What Has Infertility Taught Me?
- You are not alone. Infertility effects so many people. 1 in 8 to be exact. Some couples choose to keep their battle silent, but some choose to be open with their battle. You should never, ever feel like you are alone. You aren’t.
- People will say hurtful things. Brush it off. I would never tell someone who was battling cancer to stop trying to battle cancer so hard and it will go away. Just like you shouldn’t tell someone to stop trying to battle infertility so hard. People will tell you to “relax” or “take a vacation”. People will tell you to get your heart right with God and He will bless you. Infertility is a disease! It is not mental. The desire to have a child is not something you can just turn off.
- This goes along with my point…But you already have a child. Yes. I do. Are there things you were able to do in your late teens/ early 20s that you cannot do today? Do all of your body parts and organs work the same as they did in elementary school, high school, and college? Great. Mine don’t and if you are completely honest, you will realize yours don’t either. I have a child from a previous marriage. My husband does not have any children. Should he be denied the joys and excitement of parenthood just because I have a child we see for a few hours 2 days a week? No.
- You know yourself and your body better than anyone. If you feel like your current doctor is not giving you the attention you need, find a new doctor. I went through 3 local OB/GYNs, numerous pointless tests, a birth control prescription (ugh. That still makes me so mad!) and lots of begging before I finally had my medical records sent to a specialist… on my own. I didn’t wait for a referral. I knew something was not right and I wanted someone to listen to my concerns. I was not getting that from the local OB/GYNs so I took everything into my own hands. This ended up being the best decision we could have made.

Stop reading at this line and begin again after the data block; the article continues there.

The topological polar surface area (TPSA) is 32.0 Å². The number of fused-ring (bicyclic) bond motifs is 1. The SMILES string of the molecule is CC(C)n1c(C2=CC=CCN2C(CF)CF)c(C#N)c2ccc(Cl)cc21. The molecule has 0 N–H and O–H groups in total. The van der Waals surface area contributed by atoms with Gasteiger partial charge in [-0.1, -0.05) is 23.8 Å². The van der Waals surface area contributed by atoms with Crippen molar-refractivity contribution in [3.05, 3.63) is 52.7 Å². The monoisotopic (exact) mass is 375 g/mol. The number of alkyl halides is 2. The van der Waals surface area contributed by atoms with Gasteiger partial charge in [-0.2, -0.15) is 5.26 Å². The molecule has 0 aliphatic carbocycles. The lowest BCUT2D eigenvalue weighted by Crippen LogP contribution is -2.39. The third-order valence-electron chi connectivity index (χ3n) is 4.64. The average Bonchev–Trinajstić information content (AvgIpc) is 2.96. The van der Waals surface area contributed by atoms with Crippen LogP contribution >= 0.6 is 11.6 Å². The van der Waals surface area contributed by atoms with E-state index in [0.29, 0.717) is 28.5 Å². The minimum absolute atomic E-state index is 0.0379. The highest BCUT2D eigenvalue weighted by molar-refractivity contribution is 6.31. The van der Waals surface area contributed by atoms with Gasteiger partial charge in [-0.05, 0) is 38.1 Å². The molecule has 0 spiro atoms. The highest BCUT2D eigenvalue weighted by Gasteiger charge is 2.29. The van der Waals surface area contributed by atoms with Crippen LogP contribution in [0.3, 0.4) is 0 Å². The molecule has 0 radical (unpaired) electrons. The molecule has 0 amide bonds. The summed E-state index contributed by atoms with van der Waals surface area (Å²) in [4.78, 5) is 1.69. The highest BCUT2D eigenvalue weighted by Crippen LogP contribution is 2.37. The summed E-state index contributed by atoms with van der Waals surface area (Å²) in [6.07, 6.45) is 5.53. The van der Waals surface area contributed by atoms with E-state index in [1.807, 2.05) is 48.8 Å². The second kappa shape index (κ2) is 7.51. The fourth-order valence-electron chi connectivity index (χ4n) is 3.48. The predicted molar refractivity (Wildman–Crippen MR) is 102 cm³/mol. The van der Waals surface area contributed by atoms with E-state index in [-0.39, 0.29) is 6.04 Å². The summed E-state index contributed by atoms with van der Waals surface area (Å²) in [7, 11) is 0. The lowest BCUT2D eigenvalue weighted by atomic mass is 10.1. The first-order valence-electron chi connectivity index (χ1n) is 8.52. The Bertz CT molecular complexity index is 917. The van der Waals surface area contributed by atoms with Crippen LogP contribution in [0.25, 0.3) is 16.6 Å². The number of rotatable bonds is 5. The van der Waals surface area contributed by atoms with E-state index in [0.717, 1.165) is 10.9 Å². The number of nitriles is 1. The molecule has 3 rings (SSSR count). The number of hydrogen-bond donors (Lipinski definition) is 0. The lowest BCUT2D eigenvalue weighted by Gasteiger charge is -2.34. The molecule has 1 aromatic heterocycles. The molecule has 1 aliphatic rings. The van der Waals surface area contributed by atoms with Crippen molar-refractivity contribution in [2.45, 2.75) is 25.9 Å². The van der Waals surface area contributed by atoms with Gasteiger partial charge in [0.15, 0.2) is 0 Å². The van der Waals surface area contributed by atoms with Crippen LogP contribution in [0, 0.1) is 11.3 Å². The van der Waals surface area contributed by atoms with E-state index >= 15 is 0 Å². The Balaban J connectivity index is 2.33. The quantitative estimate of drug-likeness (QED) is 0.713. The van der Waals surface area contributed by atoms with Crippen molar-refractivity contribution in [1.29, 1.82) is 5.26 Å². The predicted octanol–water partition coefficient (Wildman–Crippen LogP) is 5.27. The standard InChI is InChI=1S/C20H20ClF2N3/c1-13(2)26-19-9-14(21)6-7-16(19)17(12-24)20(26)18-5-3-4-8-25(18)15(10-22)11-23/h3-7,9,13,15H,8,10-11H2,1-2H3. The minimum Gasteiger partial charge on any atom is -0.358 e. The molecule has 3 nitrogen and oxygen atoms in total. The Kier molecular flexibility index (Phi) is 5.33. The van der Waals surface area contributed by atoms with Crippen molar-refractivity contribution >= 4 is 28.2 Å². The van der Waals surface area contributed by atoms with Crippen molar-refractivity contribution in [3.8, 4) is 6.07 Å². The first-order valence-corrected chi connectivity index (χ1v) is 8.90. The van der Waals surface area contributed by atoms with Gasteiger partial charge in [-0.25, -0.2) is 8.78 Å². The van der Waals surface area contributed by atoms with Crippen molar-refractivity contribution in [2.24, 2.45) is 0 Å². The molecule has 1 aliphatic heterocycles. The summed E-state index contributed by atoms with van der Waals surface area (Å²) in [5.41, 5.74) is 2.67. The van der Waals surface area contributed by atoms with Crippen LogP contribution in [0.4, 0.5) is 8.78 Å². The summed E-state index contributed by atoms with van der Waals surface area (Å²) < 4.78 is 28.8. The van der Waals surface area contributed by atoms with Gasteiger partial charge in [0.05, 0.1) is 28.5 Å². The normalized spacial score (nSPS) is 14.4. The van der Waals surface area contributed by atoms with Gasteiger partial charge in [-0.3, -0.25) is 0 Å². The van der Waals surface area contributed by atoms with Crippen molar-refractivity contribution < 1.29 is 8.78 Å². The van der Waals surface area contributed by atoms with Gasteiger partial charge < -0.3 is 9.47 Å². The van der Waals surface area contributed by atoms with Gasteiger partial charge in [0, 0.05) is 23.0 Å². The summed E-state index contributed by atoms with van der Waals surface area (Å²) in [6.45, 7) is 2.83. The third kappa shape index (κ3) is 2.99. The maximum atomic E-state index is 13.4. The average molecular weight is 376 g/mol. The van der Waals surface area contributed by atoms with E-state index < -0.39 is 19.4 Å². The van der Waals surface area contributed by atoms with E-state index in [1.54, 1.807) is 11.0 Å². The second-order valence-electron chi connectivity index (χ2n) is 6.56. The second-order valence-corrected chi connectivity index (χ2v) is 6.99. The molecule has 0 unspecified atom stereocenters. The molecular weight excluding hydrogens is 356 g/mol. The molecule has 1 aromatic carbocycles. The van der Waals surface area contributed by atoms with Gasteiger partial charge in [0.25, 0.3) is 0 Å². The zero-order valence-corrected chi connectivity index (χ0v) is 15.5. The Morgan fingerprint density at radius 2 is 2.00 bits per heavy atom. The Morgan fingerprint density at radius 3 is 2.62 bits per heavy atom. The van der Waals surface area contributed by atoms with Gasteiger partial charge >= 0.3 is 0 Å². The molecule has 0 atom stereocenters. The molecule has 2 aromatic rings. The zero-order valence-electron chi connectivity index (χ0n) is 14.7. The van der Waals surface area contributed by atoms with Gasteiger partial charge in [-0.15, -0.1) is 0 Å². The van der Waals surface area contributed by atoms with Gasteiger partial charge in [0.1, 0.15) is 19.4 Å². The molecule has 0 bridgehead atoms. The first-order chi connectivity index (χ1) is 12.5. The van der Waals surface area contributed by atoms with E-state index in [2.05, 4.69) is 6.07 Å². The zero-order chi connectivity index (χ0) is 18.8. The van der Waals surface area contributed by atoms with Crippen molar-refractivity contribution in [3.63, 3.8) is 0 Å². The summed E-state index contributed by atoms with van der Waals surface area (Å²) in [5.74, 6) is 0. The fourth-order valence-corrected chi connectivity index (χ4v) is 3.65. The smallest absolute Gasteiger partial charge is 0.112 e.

- Talk about it. You do not have to start a blog, join a support group, or make an announcement in your Sunday School class if you do not feel like you are ready for that. If you simply want to keep your struggle private, that is fine. Talk to your spouse though. Infertility can be male factor, female factor, a combination of both, or completely unexplained. Either way, you and your spouse are in this together. He may not be as vocal about his disappointments as you are, but you have to keep in mind he wants this child as much as you do. You’re in this together. Talk about it together. He is your husband today. He will be your husband tomorrow. He will be your husband if you have children or if you do not have children. Your relationship with your husband is so important. He will be the one to cry with you or rejoice with you each month. Infertility tends to cause a strain on relationships. Do not let your relationship with your husband suffer. Understand when he does not want to discuss the latest test results. If he simply wants to listen (like my husband does) that is ok.